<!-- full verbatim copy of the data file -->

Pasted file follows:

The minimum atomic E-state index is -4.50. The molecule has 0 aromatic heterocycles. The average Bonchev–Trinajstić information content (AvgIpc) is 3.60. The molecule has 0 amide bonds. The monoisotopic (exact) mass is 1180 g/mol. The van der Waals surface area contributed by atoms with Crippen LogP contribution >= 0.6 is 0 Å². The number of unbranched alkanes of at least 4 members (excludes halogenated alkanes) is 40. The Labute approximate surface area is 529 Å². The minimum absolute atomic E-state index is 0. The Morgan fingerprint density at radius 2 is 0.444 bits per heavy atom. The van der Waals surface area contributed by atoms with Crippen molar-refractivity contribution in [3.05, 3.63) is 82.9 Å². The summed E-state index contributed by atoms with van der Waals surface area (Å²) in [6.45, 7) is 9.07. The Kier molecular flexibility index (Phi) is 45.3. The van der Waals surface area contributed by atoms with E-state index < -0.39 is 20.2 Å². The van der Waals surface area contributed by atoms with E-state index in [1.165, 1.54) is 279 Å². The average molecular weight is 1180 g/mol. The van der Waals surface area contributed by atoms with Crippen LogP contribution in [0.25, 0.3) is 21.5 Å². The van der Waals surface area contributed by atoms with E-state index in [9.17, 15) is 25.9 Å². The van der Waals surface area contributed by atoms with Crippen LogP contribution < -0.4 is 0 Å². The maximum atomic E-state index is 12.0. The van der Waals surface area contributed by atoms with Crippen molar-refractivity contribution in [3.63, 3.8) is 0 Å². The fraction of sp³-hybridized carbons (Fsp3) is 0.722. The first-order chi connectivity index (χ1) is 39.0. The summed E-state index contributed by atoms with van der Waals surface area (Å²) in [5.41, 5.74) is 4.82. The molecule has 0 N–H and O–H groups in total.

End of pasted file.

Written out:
The minimum atomic E-state index is -4.50. The molecule has 0 aromatic heterocycles. The average Bonchev–Trinajstić information content (AvgIpc) is 3.60. The molecule has 0 amide bonds. The monoisotopic (exact) mass is 1180 g/mol. The van der Waals surface area contributed by atoms with Crippen LogP contribution >= 0.6 is 0 Å². The number of unbranched alkanes of at least 4 members (excludes halogenated alkanes) is 40. The Labute approximate surface area is 529 Å². The minimum absolute atomic E-state index is 0. The Morgan fingerprint density at radius 2 is 0.444 bits per heavy atom. The van der Waals surface area contributed by atoms with Crippen molar-refractivity contribution in [3.05, 3.63) is 82.9 Å². The summed E-state index contributed by atoms with van der Waals surface area (Å²) in [6.45, 7) is 9.07. The Kier molecular flexibility index (Phi) is 45.3. The van der Waals surface area contributed by atoms with E-state index < -0.39 is 20.2 Å². The van der Waals surface area contributed by atoms with E-state index in [1.165, 1.54) is 279 Å². The average molecular weight is 1180 g/mol. The van der Waals surface area contributed by atoms with Crippen LogP contribution in [0.25, 0.3) is 21.5 Å². The van der Waals surface area contributed by atoms with E-state index in [9.17, 15) is 25.9 Å². The van der Waals surface area contributed by atoms with Crippen LogP contribution < -0.4 is 0 Å². The maximum atomic E-state index is 12.0. The van der Waals surface area contributed by atoms with Crippen molar-refractivity contribution in [3.63, 3.8) is 0 Å². The fraction of sp³-hybridized carbons (Fsp3) is 0.722. The first-order chi connectivity index (χ1) is 39.0. The summed E-state index contributed by atoms with van der Waals surface area (Å²) in [5.41, 5.74) is 4.82. The molecule has 0 N–H and O–H groups in total.